AuthorPhillips, William Morton
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PublisherThe University of Arizona.
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AbstractThe buildup of the cosmogenic nuclides ³He and ²¹Ne in surficial rocks permit exposure ages and erosion rates to be estimated. This dissertation extends the cosmogenic exposure technique to garnets, plagioclase with significant nonspallation ²¹Ne components, and alluvial fill terraces. Garnets from Nanga Parbat, Pakistan have low nucleogenic ³He and moderate radiogenic ⁴He concentrations. ³He exposure ages from garnets in glacial erratics indicate glacial advances at Nanga Parbat at about 16 ka and 55 ka. 3He in alluvial garnets suggests that denudation in small unglaciated basins proceeds 5 to 7 times slower than glacial erosion, and 10 to nearly 100 times slower than regional rock exhumation and surface uplift. Rocks older than several million years possess nucleogenic and mugenic ²¹Ne and ³He components that must be resolved for accurate exposure ages. These nonspallation components in plagioclase and clinopyroxene from the Miocene Columbia River Basalt Group are best isolated with shielded samples. Analyses of ⁴He, U, Th, and Li systematically underpredict the amount of nonspallation ²¹Ne and ³He present in shielded samples, probably because of mugenic production. Step heating experiments suggest that ²¹Ne diffusive loss from plagioclase is possible, but most samples do not exhibit such ²¹Ne loss. The ratio of ²¹Ne in plagioclase and ³He in clinopyroxene is generally constant after correction for the nonspallation component, indicating that little or no ²¹Ne loss has occurred. The last highly erosive floods at Grand Coulee occurred at about 21 ka, early in the cycle of Missoula flooding. Nuclide inheritance must be resolved for accurate exposure ages of stream fill terraces. Depth profiles of cosmogenic ²¹Ne in quartz from terraces on the Pajarito Plateau, northern New Mexico resolve nuclide inheritance. Three patterns of depth profiles are recognized: (1) downward decreasing; (2) downward increasing; and (3) uniform; types 2 and 3 are associated with cumulate deposits and bioturbation, respectively. Inheritance corrected exposure ages for the terraces agree with independent radiocarbon and soil development ages. Denudation rates estimated from the profiles are higher for fill terraces than for straths.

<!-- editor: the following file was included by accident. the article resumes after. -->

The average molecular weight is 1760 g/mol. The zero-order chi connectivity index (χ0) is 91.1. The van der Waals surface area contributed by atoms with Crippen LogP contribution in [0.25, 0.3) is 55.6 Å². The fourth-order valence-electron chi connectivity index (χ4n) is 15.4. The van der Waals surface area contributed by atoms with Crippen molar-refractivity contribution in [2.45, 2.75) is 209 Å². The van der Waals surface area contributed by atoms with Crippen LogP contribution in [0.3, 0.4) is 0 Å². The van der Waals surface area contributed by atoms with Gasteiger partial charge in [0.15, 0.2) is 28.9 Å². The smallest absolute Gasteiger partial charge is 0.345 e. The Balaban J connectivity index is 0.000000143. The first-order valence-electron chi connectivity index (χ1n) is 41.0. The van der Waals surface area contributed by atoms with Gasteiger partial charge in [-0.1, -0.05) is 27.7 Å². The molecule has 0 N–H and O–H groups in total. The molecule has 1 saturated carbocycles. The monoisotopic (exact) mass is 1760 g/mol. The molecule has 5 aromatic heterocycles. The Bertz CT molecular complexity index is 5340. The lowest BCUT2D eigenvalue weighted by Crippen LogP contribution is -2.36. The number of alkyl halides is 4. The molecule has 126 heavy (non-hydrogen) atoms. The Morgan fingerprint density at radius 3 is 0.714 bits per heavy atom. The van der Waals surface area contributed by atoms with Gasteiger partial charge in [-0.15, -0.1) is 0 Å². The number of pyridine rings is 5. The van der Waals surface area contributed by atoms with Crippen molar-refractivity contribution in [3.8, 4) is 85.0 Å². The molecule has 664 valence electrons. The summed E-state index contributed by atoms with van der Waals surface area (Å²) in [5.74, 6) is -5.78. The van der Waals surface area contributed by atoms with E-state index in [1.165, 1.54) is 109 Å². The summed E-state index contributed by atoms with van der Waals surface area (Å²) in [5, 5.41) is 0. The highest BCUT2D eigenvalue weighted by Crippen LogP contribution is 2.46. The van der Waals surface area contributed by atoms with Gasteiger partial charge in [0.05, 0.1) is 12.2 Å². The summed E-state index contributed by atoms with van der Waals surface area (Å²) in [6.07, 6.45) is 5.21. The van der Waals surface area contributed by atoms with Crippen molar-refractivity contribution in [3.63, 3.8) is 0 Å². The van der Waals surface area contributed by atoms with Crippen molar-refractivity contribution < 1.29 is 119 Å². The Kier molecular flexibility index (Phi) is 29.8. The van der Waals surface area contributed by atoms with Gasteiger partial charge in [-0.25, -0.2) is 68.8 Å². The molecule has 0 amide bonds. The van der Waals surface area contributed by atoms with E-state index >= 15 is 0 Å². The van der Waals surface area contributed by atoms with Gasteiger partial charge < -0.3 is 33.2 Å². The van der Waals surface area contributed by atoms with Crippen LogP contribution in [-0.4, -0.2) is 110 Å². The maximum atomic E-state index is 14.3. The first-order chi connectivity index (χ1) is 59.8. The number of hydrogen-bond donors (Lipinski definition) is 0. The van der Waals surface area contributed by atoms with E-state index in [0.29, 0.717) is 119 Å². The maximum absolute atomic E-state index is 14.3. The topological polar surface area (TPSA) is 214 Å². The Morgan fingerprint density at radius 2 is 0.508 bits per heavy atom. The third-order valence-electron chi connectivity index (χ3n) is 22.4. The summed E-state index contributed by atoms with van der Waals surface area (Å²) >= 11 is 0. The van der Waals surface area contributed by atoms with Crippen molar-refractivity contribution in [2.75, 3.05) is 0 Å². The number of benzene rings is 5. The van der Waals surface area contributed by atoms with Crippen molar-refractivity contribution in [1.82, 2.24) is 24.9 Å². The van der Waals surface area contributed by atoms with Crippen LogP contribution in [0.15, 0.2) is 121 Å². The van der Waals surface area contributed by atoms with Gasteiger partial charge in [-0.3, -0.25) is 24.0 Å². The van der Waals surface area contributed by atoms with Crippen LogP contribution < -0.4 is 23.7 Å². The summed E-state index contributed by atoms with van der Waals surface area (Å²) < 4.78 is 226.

Degree ProgramGraduate College